- Meditation: Introduction
- Meditation: Setting the Stage
- Meditation: Introduction to Lessons
- Meditation: Quick Meditation
- Meditation: The Candle
- Meditation: Modified Candle For Children
- Meditation: Beads
- Meditation: Direct Seeing
- Approaching Therapy
In order to walk a tightrope, the walker must first be well balanced his mind. His mind must be clear and without distraction. Then and only then will the body follow instinctively, without thought. There is no time to consider the future or the past, only the step being made at that very moment. When the mind and body are focused this way, amazing things can be accomplished. This same principle applies to every aspect of our daily lives.
Learning and practicing meditation is a means of clearing your mind in order more effectively focus your attention. In doing so, you also unburden yourself of those things that are holding you back as you realize that you alone perpetuate certain problem behaviours. When you can see yourself and your environment clearly and free of unnecessary distraction, then you are free to do what you need to do, spontaneously and without having to think about it. And this comes from having the benefit of being able to focus your entire attention on the problem immediately at hand.
How do we see ourselves clearly? Well, strictly speaking, we can never really see ourselves as others see us, but we can learn to see more clearly who we are. Imagine yourself in a shopping mall, watching people move about from shop to shop. You are aware of the thoughts in your head, but not of the thoughts of the others around you. Any one person, in fact, could be thinking pretty well anything. From their perspective, you could also be thinking something very different from what you are actually thinking. So now we can begin to appreciate that your thoughts are in your head, that they are unseen, and always changing. Thought is an artifact or consequence of simply being alive and human.
You must learn to appreciate your thoughts as more of an active process in your head and not confuse them with ‘who’ you are. Once you learn to observe your thoughts – that is, pay attention to them, as opposed to getting lost or carried away in them – you will learn to focus your attention and accomplish whatever you wish with greater ease and efficiency.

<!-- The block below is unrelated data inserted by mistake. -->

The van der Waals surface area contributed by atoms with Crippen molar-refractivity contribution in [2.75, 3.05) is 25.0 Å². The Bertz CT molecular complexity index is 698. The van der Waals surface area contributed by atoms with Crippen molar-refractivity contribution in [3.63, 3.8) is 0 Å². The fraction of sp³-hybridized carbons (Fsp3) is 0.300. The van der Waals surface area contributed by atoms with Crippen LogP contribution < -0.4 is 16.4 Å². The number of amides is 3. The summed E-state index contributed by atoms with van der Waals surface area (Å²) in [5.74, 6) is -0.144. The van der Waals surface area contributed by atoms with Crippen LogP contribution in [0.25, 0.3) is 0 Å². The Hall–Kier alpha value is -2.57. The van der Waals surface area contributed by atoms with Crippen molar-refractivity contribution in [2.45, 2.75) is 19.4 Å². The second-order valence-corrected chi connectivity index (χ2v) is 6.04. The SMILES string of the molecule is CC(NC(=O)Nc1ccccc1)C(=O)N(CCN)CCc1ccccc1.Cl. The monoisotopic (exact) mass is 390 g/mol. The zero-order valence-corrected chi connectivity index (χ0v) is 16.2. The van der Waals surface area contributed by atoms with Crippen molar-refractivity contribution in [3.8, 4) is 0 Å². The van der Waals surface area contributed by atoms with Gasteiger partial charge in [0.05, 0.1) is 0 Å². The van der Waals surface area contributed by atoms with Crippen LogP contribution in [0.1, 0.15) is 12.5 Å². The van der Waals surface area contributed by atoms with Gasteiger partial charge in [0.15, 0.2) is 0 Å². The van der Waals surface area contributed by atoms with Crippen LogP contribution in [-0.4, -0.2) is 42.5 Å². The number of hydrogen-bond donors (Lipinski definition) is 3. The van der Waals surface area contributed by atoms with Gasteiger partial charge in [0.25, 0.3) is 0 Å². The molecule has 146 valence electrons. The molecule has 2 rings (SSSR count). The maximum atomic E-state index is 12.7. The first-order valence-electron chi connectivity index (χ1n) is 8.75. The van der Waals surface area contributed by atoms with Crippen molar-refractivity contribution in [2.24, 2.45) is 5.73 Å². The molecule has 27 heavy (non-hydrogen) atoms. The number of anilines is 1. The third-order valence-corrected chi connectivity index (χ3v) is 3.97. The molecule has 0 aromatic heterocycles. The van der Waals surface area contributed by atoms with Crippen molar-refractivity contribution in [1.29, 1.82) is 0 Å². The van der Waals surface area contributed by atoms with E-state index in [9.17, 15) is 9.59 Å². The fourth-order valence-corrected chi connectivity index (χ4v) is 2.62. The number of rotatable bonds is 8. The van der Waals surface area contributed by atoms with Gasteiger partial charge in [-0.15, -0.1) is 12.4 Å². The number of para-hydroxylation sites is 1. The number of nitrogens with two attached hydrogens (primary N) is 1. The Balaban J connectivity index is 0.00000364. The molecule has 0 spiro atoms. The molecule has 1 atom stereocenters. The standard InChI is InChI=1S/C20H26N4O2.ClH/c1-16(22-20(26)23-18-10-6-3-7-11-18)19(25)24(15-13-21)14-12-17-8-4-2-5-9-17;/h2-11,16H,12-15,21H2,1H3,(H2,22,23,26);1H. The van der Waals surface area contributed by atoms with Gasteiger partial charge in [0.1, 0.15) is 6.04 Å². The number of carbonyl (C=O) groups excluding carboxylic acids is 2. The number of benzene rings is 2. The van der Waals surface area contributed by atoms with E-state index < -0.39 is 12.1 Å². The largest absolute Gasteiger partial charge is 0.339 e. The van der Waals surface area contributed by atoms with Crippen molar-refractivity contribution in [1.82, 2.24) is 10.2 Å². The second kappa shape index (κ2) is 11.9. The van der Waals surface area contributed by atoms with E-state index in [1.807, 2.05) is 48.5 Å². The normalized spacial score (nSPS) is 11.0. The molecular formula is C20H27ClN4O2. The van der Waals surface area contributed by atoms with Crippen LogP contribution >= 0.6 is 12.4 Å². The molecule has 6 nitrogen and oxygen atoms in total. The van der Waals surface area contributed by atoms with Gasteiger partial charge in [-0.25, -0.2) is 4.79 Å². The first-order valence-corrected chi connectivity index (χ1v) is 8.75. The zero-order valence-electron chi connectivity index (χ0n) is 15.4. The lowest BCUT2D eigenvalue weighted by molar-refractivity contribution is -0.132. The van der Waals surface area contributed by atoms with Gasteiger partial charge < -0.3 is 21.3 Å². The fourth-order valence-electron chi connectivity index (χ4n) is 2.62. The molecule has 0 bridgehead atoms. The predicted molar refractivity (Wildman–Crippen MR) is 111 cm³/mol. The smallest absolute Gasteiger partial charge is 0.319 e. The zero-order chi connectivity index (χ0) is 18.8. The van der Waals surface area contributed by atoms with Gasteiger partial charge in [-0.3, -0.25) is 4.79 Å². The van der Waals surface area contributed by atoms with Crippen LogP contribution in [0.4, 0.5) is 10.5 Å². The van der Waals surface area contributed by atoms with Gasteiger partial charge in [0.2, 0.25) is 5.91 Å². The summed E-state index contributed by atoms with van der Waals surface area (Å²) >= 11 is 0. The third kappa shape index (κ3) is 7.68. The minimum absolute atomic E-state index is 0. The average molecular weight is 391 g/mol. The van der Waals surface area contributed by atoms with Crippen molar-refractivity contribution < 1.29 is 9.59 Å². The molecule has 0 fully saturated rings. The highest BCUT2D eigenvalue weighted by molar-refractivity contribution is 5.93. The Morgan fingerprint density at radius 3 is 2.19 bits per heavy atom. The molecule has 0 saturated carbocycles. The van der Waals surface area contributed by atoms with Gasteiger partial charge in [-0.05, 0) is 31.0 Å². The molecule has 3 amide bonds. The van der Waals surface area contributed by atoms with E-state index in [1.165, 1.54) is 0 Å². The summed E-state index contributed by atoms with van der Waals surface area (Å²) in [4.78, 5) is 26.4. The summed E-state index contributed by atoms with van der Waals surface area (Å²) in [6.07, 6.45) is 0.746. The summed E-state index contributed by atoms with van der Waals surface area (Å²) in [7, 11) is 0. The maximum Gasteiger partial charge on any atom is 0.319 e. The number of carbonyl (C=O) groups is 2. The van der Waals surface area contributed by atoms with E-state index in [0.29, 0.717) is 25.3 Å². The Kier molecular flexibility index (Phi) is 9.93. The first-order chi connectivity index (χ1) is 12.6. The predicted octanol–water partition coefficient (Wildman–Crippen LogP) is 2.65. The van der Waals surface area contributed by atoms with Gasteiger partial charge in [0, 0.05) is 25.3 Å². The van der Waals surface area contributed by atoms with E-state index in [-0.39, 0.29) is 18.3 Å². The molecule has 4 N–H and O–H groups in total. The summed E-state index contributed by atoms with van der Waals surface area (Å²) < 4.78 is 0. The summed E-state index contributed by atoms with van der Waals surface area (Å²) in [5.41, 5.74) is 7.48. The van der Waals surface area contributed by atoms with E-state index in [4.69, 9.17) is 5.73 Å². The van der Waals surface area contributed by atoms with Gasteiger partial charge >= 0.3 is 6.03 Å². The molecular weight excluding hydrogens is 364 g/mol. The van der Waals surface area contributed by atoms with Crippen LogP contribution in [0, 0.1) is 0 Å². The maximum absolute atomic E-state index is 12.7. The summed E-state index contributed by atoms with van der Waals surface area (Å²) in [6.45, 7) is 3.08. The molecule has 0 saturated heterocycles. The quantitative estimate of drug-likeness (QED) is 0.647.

What we believe about ourselves and the world around us is imaginary, being completely fabricated in our brains. What we feel and think at any one moment is simply one possible version of what our lives can be. What our brains think is most certainly no accurate representation of the way things truly are.
Imagine your thoughts are waves upon a lake. In this analogy, the wind would be what makes the waves appear – these would be the events in our daily lives. Ideally, we want our minds to be like the water in the lake: It tends towards a state of glassy stillness when the wind is not blowing. Meditation helps us to move to a state of calm but awake mind – to make no waves where this is no wind.
The purpose of meditation in the context of Learning and Vision Therapy is threefold:
- To help focus attention by learning to recognize what is imaginary and what is real.
- To help become more aware of one’s thoughts and impulses as simply another part of being, and not necessarily our entire being.
- To learn to slow down and focus one’s attention by simply allowing the mind to settle.
The reason we sometimes seem to get into trouble with things is that we make poor decisions that lead to actions we regret later. This happens when we are not paying attention. We are distracted from what is going on because we are focused on either the future or the past, believing somehow that thinking and worrying about these things will help. We all have a limited capacity to pay attention to things. Even the most proficient multitaskers can only handle so many things at one time. If we need to pay attention to one thing but five other distractions are calling for our time and energy, then the first thing will suffer. Perhaps it’s a decision you need to make but cannot account for all of the future implications because your head is in the clouds thinking about unrelated issues. We each have our own unique mental ‘pie’ of attention and can only cut it so many ways. Meditation teaches you to devote the entire attention pie to what ever you need, when you need it.
Read the remaining posts in this collection to learn more about approaching meditation as well as a few specific techniques.
The only thing you can ever truly change, is what you are doing right now. Everything else is imaginary. What you did yesterday, for example, is as real as what you might do tomorrow in the sense that neither really exist. Only this exists, the present moment. The consequences of your actions yesterday also exist in this moment, but not the actions themselves. Dwelling on the past or the future interferes with your ability to make fully informed decisions from one moment to the next in your life. It is also self-indulgent as it pulls your attention away from those you love and your community.
Thinking is a skill that can be developed and our thoughts, given they are a momentary imagining of what the world is, are not permanent. Most people simply think compulsively without really being aware of it. Our thoughts do not and cannot define who and what we are because they are not real, only mental symbols used to represent real things. Because they are only representations, they can never be fully trusted for accuracy, especially as time goes on.
Thought and behaviour patterns are imprinted into our brains, like a bruise. The more the same pattern is used, the stronger the imprint becomes – like the bruise when repeatedly injured becomes darker. LIkewise, when the pattern of behaviour is no longer repeated, the pattern becomes fainter, weaker, as when the bruise heals when left alone.